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basic Q about character maps..


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#1 ceti331 OFFLINE  

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Posted Sat Apr 24, 2010 5:24 PM

curious how backgrounds worked on the 7800,
<r.e. indirect mode ..>
>>"The Character Map is composed by W entries, where W is the
specified width and each entry is one byte long. Each entry is a
Low address byte of a character, and the High address byte is
specified by the Character Base register (see CHARBASE under
REGISTERS). This means that each character on a scan line must
have the same high address byte (sit on the same 256 byte page)."

Does this really mean each zone of background in a 7800 screen can only feature 32 4x8pixel characters & 1 palette?
does seem the 7800 screenshots i've seen have very simplistic background graphics
what tricks were used? did people run length encode sections of backdrop around sprites as background chunks or what?

Edited by ceti331, Sat Apr 24, 2010 5:35 PM.


#2 GroovyBee OFFLINE  

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Posted Sat Apr 24, 2010 5:36 PM

Each zone can contain more than one Display List (DL) header. You use as many as you need to make up your game's display. You can also use programmer tricks like changing CHARBASE on a Display List Interrupt (DLI) to swap character bases or to change the colours in the palette. If you have CWIDTH set in the CTRL register 2 bytes of graphics data will be fetched for every character.

#3 ceti331 OFFLINE  

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Posted Sat Apr 24, 2010 5:48 PM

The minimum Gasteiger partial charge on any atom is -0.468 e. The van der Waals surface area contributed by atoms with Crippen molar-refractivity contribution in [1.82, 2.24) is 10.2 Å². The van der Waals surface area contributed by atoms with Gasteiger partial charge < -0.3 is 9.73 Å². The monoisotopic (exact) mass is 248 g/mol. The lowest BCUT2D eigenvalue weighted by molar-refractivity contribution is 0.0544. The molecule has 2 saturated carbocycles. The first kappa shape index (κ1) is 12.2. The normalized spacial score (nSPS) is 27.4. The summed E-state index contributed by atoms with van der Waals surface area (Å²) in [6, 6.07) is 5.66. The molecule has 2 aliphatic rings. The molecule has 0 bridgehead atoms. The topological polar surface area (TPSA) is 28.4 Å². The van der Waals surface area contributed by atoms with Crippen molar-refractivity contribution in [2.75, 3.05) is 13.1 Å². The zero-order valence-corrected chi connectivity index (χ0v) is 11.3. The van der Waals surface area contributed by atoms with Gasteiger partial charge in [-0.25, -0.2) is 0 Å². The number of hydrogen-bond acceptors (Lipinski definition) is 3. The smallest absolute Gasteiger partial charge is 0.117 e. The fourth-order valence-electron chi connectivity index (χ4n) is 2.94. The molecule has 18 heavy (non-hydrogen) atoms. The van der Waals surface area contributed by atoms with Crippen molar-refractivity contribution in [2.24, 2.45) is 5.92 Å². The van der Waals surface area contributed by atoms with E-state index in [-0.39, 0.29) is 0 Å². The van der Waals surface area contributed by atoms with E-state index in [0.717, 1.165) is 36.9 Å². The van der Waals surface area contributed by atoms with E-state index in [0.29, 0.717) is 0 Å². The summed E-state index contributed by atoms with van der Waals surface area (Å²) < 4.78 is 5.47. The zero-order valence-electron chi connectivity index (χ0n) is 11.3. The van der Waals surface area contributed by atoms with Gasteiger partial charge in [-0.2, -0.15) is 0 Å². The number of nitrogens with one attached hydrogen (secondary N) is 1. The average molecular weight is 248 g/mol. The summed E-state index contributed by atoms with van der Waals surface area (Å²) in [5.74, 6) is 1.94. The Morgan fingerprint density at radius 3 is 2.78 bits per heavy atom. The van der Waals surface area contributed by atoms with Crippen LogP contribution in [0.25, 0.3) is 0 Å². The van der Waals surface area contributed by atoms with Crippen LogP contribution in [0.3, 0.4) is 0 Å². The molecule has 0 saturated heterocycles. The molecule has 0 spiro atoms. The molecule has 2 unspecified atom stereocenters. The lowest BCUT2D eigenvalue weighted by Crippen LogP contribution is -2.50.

Each zone can contain more than one Display List (DL) header. You use as many as you need to make up your game's display. You can also use programmer tricks like changing CHARBASE on a Display List Interrupt (DLI) to swap character bases or to change the colours in the palette. If you have CWIDTH set in the CTRL register 2 bytes of graphics data will be fetched for every character.


After posting that i wondered if the character defs had a pitch of 256 like the sprite defs.. or is each Indirect CharMap DL-Header only able to reference 256 total bytes of character map definitions

any examples of games with complex backgrounds (e.g. what would an r-type or armalyte port look like on the machine..) or examples of homebrew on this.

#4 GroovyBee OFFLINE  

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Posted Sat Apr 24, 2010 5:55 PM

After posting that i wondered if the character defs had a pitch of 256 like the sprite defs.. or is each Indirect CharMap DL-Header only able to reference 256 total bytes of character map definitions


Yep! Its much easier in hardware terms just increment the MSB of the address. When you use indirect mode the only difference in how the graphics are accessed is that CHARBASE provides the MSB of the address and the data in the buffer provides the LSB.

any examples of games with complex backgrounds (e.g. what would an r-type or armalyte port look like on the machine..) or examples of homebrew on this.


Sirius is a side scrolling shmup. It was never released back in the day but is a fully working prototype. Check out my WIP Apple Snaffle for a 4 way scrolling game using indirect character mode.

#5 ceti331 OFFLINE  

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Posted Sat Apr 24, 2010 6:12 PM